- Cain's wife says he'd have to be a split personality to do what an accuser alleges
- At least four women have accused the GOP presidential hopeful of sexual harassment
- Sexual harassment accusations have dominated Cain's campaign since October 30
- His campaign says it has raised $9 million since October 1
Herman Cain's wife said she doesn't believe the sexual harassment allegations against her husband because "he totally respects women."
Gloria Cain made the remarks in an interview to air Monday on Fox's "On the Record with Greta Van Susteren."
"I know that's not the person he is. He totally respects women," Gloria Cain said.
Responding to the latest allegation that Cain groped a woman in a car, she added: "I looked at especially this last lady and the things that she said and I'm thinking he would have to have a split personality to do the things that she said."
Last week, during an appearance on ABC's "Jimmy Kimmel Live," Cain said he still has the support of his wife.
"My own wife said that I wouldn't do anything as silly as what that lady was talking about, because she does know me," Cain said about one of the accusers, Sharon Bialek. He added: "I've been married for 43 years to the same woman and I'm proud of it."
At least four women have accused the GOP presidential hopeful of sexual harassment.
In a statement last week, Cain campaign spokesman J.D. Gordon said, "There have been a number of interesting revelations that the public has learned about these women over the past few days. We hope the court of public opinion will take this into consideration as these women continue to try and keep this story alive."
The attorney for a woman who accused Cain of sexual harassment in the late 1990s said Thursday his client is not prepared to hold a news conference about the allegations until all the other reported victims agree to join her.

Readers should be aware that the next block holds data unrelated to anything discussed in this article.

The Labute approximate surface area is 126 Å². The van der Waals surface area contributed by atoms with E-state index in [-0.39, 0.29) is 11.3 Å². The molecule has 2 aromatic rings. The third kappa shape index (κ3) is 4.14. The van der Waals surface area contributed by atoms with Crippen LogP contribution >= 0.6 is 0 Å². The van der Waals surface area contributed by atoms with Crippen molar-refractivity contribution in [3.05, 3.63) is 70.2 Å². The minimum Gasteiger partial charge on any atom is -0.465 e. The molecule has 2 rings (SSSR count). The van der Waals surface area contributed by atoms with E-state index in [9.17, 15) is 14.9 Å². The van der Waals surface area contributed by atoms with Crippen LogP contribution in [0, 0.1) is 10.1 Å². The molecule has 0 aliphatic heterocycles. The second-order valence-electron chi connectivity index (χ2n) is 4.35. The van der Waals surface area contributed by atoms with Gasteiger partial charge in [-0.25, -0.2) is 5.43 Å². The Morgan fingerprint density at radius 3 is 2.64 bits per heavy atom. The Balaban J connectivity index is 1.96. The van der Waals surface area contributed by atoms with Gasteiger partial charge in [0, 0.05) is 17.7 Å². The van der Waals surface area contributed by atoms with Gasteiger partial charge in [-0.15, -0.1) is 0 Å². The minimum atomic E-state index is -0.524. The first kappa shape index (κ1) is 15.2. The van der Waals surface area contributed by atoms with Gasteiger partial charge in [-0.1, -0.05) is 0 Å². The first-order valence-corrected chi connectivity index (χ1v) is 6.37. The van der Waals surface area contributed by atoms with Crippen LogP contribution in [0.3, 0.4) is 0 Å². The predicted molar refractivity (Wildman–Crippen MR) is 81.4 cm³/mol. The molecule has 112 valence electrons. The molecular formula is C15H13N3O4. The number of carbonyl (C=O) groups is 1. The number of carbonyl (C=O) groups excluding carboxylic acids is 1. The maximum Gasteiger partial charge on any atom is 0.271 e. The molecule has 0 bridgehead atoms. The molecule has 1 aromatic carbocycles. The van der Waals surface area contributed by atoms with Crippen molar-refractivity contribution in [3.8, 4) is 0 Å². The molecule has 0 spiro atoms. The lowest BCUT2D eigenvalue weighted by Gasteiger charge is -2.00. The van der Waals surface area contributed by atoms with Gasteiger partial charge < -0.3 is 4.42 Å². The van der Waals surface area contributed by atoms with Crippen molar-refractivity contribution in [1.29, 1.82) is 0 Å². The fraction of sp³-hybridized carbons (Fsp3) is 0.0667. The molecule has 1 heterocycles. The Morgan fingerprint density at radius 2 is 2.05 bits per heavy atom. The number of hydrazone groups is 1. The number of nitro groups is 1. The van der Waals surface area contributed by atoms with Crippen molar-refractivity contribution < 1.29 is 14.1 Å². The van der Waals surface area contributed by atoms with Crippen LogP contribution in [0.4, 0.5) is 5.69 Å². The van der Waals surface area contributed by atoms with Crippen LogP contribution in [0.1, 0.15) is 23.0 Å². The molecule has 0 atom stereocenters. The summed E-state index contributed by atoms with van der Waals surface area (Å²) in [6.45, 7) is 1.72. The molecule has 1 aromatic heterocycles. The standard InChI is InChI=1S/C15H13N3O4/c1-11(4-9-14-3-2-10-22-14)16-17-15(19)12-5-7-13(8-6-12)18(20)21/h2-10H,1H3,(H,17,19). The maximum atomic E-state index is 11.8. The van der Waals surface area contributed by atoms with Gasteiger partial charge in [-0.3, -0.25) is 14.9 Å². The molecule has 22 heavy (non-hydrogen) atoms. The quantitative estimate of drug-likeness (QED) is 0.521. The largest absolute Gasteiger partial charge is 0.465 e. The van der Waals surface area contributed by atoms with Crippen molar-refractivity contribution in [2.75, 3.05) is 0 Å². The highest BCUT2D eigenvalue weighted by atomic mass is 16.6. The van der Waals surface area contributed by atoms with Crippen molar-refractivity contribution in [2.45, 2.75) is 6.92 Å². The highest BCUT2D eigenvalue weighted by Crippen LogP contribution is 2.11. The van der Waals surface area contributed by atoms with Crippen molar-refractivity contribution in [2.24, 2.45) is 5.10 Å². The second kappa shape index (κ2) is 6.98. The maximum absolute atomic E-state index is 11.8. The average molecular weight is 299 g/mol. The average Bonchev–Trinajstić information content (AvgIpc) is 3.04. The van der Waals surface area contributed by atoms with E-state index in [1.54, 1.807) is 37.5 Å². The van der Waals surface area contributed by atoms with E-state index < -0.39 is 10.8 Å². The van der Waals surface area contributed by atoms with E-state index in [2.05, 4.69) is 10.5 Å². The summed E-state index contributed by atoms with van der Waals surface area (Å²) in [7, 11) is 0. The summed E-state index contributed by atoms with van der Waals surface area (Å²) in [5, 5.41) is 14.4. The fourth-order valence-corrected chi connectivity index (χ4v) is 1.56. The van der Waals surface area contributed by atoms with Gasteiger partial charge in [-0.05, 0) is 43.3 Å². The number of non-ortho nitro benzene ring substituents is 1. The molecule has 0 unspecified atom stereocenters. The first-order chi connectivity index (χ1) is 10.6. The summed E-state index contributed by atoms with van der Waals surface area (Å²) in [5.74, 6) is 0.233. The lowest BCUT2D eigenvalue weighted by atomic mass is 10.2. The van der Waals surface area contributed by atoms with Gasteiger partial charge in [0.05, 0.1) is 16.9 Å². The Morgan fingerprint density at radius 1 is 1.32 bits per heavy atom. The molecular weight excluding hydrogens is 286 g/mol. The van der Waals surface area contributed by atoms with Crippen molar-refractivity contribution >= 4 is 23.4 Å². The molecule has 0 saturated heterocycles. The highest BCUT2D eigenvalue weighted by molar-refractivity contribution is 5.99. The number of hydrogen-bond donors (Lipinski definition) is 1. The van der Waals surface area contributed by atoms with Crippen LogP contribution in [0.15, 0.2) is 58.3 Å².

Joel Bennett said his client, Karen Kraushaar, has tried to reach two other women who also claim they were sexually harassed by Cain during his 1996-99 stint as head of the National Restaurant Association.
Another accuser, Bialek, has agreed to attend a joint news conference with Kraushaar, but without the participation of all the alleged victims, Kraushaar doesn't want to proceed, Bennett told reporters.
The sexual harassment accusations have dominated Cain's campaign since they were first reported October 30 by Politico. He had surged to the top of the polls with former Massachusetts Gov. Mitt Romney, but now faces questions about his moral fiber as well as his campaign's ability to deal with the controversy.
While controversy swirls around Cain, his campaign is continuing to see a major financial boost.
The campaign announced Thursday it has brought in more than $9 million since October 1.
Cain has repeatedly and vehemently denied the sexual abuse allegations. Some analysts have said the accusations are helping him to build support among conservative activists and the impressive fund-raising totals are one sign of that.
While Cain has soared in popularity in his bid for the Republican presidential nomination, his wife has remained out of the spotlight. Gloria Cain is rarely seen on the campaign trail and had been unavailable to media outlets clamoring to speak with her.
Cain, 65, has said previously he's trying to keep his family protected from the ups and down of running for president. Gloria Cain had a pacemaker implanted in 2005 to help with a serious heart fibrillation, according to his book "This is Herman Cain! My Journey to the White House."
In the interview to be broadcast Monday, Gloria Cain said she stops herself from thinking what life might be like if her husband becomes president.
"Sometimes I let myself go there. but then I try to pull myself back," she said. "I don't want to start projecting too far in the future because then I would worry more, so I try to take one day at a time and in that way."
She added: "If or when that happens, I have faith that the Lord will have me ready to do whatever I need to do that's going to help him."